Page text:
21. Ranney, Christine K. & McNamara, Paul E., 2002. "Do Healthier Diets Cost More?," 2002 Annual meeting, July 28-31, Long Beach, CA 19588, American Agricultural Economics Association (New Name 2008: Agricultural and Applied Economics Association).
  22. Jerry Hausman & Ephraim Leibtag, 2005. "Consumer Benefits from Increased Competition in Shopping Outlets: Measuring the Effect of Wal-Mart," NBER Working Papers 11809, National Bureau of Economic Research, Inc.
  23. Christopher J. Ruhm, 2000. "Are Recessions Good For Your Health?," The Quarterly Journal of Economics, MIT Press, vol. 115(2), pages 617-650, May.
  24. Odelia Rosin, 2008. "The Economic Causes Of Obesity: A Survey," Journal of Economic Surveys, Wiley Blackwell, vol. 22(4), pages 617-647, 09.
  25. Russell S. Sobel & Andrea M. Dean, 2006. "Has Wal-Mart Buried Mom and Pop?: The Impact of Wal-Mart on Self Employment and Small Establishments in the United States," Working Papers 06-05 Classification- JEL, Department of Economics, West Virginia University.
  26. Dube, Arindrajit & Lester, T. William & Eidlin, Barry, 2007. "Firm Entry and Wages: Impact of Wal-Mart Growth on Earnings Throughout the Retail Sector," Institute for Research on Labor and Employment, Working Paper Series qt22s5k4pv, Institute of Industrial Relations, UC Berkeley.
  27. Neumark, David & Zhang, Junfu & Ciccarella, Stephen, 2008. "The effects of Wal-Mart on local labor markets," Journal of Urban Economics, Elsevier, vol. 63(2), pages 405-430, March.
  28. Art Carden & Charles Courtemanche, 2009. "Wal-Mart, Leisure, And Culture," Contemporary Economic Policy, Western Economic Association International, vol. 27(4), pages 450-461, October.
  29. Andrew J. Plantinga & Stephanie Bernell, 2007. "The Association Between Urban Sprawl And Obesity: Is It A Two-Way Street?," Journal of Regional Science, Wiley Blackwell, vol. 47(5), pages 857-879.
  30. Chou, Shin-Yi & Grossman, Michael & Saffer, Henry, 2006. "Reply to Jonathan Gruber and Michael Frakes," Journal of Health Economics, Elsevier, vol. 25(2), pages 389-393, March.
Full references (including those not matched with items on IDEAS)

Citations

Citations are extracted by the CitEc Project, subscribe to its RSS feed for this item.
as in new window

Cited by:
  1. Charles J. Courtemanche & Garth Heutel & Patrick McAlvanah, 2011. "Impatience, Incentives, and Obesity," NBER Working Papers 17483, National Bureau of Economic Research, Inc.
  2. Andreas C. Drichoutis & Rodolfo M. Nayga & Heather L. Rouse & Michael R. Thomsen, 2014. "Food environment and childhood obesity: The effect of dollar stores," Working Papers 2014-1, Agricultural University of Athens, Department Of Agricultural Economics.
  3. Ellickson, Paul B. & Grieco, Paul L.E., 2013. "Wal-Mart and the geography of grocery retailing," Journal of Urban Economics, Elsevier, vol. 75(C), pages 1-14.
  4. Melayne M. McInnes & Judith A. Shinogle, 2009. "Physical Activity: Economic and Policy Factors," NBER Working Papers 15039, National Bureau of Economic Research, Inc.
  5. Bonanno, Alessandro & Goetz, Stephan J., 2012. "Food Store Density, Nutrition Education, Eating Habits and Obesity," International Food and Agribusiness Management Review, International Food and Agribusiness Management Association (IAMA), vol. 15(4).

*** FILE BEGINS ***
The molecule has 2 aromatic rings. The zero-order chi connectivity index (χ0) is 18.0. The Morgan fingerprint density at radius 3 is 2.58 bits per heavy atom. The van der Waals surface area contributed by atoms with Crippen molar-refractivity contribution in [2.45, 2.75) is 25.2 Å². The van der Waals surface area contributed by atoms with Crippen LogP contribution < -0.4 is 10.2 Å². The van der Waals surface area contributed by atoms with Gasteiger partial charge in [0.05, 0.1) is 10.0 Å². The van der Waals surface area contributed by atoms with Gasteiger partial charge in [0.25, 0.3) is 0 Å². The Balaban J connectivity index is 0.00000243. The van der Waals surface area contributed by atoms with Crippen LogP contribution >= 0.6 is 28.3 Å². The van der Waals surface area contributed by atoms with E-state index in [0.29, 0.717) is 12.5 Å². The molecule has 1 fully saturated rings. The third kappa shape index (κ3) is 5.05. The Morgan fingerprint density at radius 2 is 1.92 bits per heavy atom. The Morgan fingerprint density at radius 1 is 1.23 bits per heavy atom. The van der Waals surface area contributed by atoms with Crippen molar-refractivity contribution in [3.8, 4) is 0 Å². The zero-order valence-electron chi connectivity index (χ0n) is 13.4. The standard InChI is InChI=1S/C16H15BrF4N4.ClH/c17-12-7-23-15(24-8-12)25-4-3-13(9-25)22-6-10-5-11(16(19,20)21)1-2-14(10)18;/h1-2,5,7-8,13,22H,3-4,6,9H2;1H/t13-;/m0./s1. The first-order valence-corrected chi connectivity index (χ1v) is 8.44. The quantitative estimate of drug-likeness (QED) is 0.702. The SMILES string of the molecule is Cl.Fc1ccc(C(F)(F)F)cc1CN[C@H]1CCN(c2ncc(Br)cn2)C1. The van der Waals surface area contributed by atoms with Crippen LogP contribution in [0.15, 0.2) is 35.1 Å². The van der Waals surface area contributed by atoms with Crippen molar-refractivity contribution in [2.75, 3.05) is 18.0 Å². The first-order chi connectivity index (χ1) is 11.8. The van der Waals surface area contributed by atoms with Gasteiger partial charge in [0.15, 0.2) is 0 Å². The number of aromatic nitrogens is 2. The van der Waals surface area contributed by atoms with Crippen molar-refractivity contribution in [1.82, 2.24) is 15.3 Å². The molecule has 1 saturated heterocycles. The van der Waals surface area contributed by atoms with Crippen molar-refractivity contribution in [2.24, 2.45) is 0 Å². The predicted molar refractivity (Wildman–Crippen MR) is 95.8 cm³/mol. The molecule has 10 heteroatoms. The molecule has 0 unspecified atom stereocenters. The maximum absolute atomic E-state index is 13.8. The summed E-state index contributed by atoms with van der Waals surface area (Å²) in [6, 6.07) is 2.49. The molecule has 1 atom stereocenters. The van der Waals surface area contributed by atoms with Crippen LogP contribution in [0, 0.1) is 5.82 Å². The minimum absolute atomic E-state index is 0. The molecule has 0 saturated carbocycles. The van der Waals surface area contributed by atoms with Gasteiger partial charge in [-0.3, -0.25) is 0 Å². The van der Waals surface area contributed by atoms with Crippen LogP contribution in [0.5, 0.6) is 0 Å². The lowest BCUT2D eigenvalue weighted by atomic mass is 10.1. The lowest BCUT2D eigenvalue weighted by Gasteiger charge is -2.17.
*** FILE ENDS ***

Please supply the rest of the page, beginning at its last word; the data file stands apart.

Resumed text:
6. Salois, Matthew J., 2011. "Obesity and Diabetes, the Built Environment, and the 'Local' Food Economy," 2011 Annual Meeting, July 24-26, 2011, Pittsburgh, Pennsylvania 103649, Agricultural and Applied Economics Association.
  7. Grafova, Irina B. & Freedman, Vicki A. & Lurie, Nicole & Kumar, Rizie & Rogowski, Jeannette, 2014. "The difference-in-difference method: Assessing the selection bias in the effects of neighborhood environment on health," Economics & Human Biology, Elsevier, vol. 13(C), pages 20-33.
  8. Wehby, George L. & Courtemanche, Charles J., 2012. "The heterogeneity of the cigarette price effect on body mass index," Journal of Health Economics, Elsevier, vol. 31(5), pages 719-729.
  9. Courtemanche, Charles & Carden, Art, 2011. "Competing with Costco and Sam's Club: Warehouse Club Entry and Grocery Prices," Working Papers 11-7, University of North Carolina at Greensboro, Department of Economics.
  10. Fabrice Etile, 2013. "L'économie des consommations à risques au miroir des politiques de santé publique," Working Papers 221515, Institut National de la Recherche Agronomique, France.
  11. Salois, Matthew J., 2012. "Obesity and diabetes, the built environment, and the ‘local’ food economy in the United States, 2007," Economics & Human Biology, Elsevier, vol. 10(1), pages 35-42.
  12. Bonanno, Alessandro & Chenarides, Lauren & Goetz, Stephan J., 2012. "Limited Food Access as an Equilibrium Outcome: An Empirical Analysis," 2012 AAEA/EAAE Food Environment Symposium, May 30-31, Boston, MA 123196, Agricultural and Applied Economics Association.
  13. Kapinos, Kandice A. & Yakusheva, Olga & Eisenberg, Daniel, 2014. "Obesogenic environmental influences on young adults: Evidence from college dormitory assignments," Economics & Human Biology, Elsevier, vol. 12(C), pages 98-109.

Lists

This item is not listed on Wikipedia, on a reading list or among the top items on IDEAS.

Statistics

Access and download statistics

Corrections

When requesting a correction, please mention this item's handle: RePEc:ris:uncgec:2009_003. See general information about how to correct material in RePEc.

For technical questions regarding this item, or to correct its authors, title, abstract, bibliographic or download information, contact: (Garth Heutel).

If you have authored this item and are not yet registered with RePEc, we encourage you to do it here. This allows to link your profile to this item. It also allows you to accept potential citations to this item that we are uncertain about.

If references are entirely missing, you can add them using this form.

If the full references list an item that is present in RePEc, but the system did not link to it, you can help with this form.

If you know of missing items citing this one, you can help us creating those links by adding the relevant references in the same way as above, for each refering item. If you are a registered author of this item, you may also want to check the "citations" tab in your profile, as there may be some citations waiting for confirmation.

Please note that corrections may take a couple of weeks to filter through the various RePEc services.